Certified Personal Trainer comfort zone

Q: What's the best way to handle a client who seems to know it all?

National Academy of Sports Medicine
National Academy of Sports Medicine

A. Usually a client with that sort of attitude has been working with an unchanging set of moderate-intensity exercises with which he's comfortable. Try putting your client through a series of exercises just out of his comfort zone. What I like to do is simply take the client through four or five exercises with a 10- to 15- rep range. The first exercise might be something simple like a single-leg reach or step-up to press. With these, it's important to learn how to use the stabilizing muscles and activate specific muscle groups. Doing a couple of sets of an exercise with correct technique will make him sweat--and feel what he's been missing.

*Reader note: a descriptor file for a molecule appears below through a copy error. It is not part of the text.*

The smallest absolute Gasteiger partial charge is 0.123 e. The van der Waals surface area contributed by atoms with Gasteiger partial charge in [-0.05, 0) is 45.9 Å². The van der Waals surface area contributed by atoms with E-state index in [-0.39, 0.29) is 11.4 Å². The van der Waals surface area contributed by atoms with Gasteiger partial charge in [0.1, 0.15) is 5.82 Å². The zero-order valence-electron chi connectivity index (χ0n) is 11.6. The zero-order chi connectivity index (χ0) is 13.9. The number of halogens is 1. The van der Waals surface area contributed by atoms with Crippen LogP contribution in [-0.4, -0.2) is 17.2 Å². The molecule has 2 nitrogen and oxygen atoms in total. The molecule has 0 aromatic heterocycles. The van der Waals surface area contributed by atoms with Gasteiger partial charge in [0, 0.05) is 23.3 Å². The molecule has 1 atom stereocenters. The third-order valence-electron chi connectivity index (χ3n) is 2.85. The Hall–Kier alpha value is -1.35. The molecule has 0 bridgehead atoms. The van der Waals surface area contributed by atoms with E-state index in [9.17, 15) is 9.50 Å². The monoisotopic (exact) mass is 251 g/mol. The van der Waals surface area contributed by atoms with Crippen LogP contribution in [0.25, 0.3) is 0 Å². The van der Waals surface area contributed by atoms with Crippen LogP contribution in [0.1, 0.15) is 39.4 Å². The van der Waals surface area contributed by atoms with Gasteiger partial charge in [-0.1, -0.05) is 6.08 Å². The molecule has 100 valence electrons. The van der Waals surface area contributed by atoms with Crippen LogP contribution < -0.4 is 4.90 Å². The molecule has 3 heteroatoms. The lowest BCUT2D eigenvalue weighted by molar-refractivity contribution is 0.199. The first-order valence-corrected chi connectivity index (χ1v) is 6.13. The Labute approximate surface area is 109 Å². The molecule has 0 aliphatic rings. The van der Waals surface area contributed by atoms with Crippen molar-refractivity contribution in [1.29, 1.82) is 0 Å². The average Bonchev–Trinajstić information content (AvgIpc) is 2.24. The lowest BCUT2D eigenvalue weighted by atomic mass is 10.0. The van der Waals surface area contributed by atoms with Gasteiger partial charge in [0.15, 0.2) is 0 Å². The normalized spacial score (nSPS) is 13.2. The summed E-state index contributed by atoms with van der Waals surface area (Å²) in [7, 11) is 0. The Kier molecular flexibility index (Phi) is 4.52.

Ask questions like "How do you feel?" or "Do you need some water?" to get feedback on how intense you can get with the client. Many times, I have experienced clients who struggled with the basics of certain exercises and realized that they didn't know them after all. They come to understand (and appreciate!) your progressive approach that keeps their goals in mind better. The keys here: Be patient. Don't over-exhaust the client. And never say, "I told you so."


Expert: Nick Gombold, NASM-CPT, a personal trainer in San Diego, had his own aha moment when he was introduced to the foam roller to help correct muscle tightness.






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National Academy of Sports Medicine

National Academy of Sports Medicine

Since 1987 the National Academy of Sports Medicine (NASM) has been the global leader in delivering evidence-based certifications and advanced specializations to health and fitness professionals. Our products and services are scientifically and clinically proven. They are revered and utilized by leading brands and programs around the world and have launched thousands of successful careers.